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It is very interesting. Prices have not gone down as I expected. What has changed is that boats simply do not sell. They sit on the market for a year or more and several brokerages have gone out of business. The action that I have seen is mostly in the <$50K range.

Never believe a used boat salesperson.

My guess is that the people who could have afforded the $100K plus boats a few years ago can afford to wait longer to see if the market rebounds. They are accustomed to losing money on the boat. However, house foreclosures are now hitting the more expensive homes ($1M plus) and I expect that boats in the $100K range might finally begin to decline.
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Old 07-11-2010
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Quote:
Originally Posted by Duckwheat View Post
Do you think I will buy anything?
DW
Note if you offer 60% of a boat that is priced reasonably.

Personally, I would be surprised if you could get BUY a REASONABLY priced boat for less than 80% of the price. By reasonable, I mean a boat that is comparably priced to other boats. For example, if you are looking for something like a Catalina 36, and most are priced from 90 - 10K, a reasonable price would be something in that area. A 1995 boat for $130K asking is not reasonable.

Good luck,
Barry
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Old 07-11-2010
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Yup go do it .
I just bought a boat for 50 k that was just under 100k last year .
If you have the backing or cash and dont reall need to have a different boat time is on your side .

Its bussiness find some thing you like and cut it . most that will happen is someone refuses the offer and you either counter it or go on to another .
a fish will get on your hook .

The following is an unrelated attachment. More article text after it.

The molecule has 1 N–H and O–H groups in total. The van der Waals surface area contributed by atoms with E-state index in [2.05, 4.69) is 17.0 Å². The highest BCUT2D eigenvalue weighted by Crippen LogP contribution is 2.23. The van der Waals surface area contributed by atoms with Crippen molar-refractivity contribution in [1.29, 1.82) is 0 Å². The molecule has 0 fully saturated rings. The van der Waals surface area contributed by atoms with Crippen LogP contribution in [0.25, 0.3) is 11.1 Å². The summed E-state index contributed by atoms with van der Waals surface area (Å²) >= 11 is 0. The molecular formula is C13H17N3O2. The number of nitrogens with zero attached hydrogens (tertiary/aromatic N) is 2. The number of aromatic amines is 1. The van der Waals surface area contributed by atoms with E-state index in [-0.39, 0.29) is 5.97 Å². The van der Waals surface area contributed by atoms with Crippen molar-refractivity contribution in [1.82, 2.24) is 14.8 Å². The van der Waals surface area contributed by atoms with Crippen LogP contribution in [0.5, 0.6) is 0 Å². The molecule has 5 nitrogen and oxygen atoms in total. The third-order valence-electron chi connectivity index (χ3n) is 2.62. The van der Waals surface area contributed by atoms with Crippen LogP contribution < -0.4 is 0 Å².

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Old 07-12-2010
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Hey, there's no harm in making an offer. the worst that could happen is the seller says no.

Duckwheat, I will correct one of your erroneous assumptions. Brokers (and realtors, for that matter,) do NOT profit from keeping values up. They profit from selling boats. There is no benefit to keeping prices artificially high, if you aren't selling boats at those prices. the more boats you sell, the more money you make. It is just simple math: A 5% commission on a $200,000 boat is $10 K, but ONLY if it SELLS. If it doesn't sell, the broker gets 100% of 0.

Before you blame brokers for the state of the market, remember, it is never a broker who rejects an offer, but an owner.
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Old 07-12-2010
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blones writes:

"Before you blame brokers for the state of the market, remember, it is never a broker who rejects an offer, but an owner."

But as in real estate, if the broker does not respond to queries, answer email or the phone, fails to market or fails to let the seller know what he HAS to do to sell....then the seller does not even know there is a buyer out there, let alone an offer to reject.

By failing to show the seller what similar boats have recently sold for (and I am not talking three years ago) and encouraging him to correctly price the boat now for sale, the broker has still done nothing to help the sale along or get an offer...

And that is what a broker does...gets a buyer and a seller to negotiate a price and get them both to a closing. Most brokers do nothing to get them to that settlement. They want to talk and talk, and collect a check. They want someone else to do the work.
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Old 07-12-2010
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I taking a sit back and wait approach. Being very close to the Gulf of Mexico, I figure boat prices will drop dramatically by this fall especially if the markets and unemployment doesn't turn around. Betting on those individuals who are not financially hurting, but uncomfortable with their ROI in the stock market. Their toys i.e. sailboats will be first to go.

JimmyP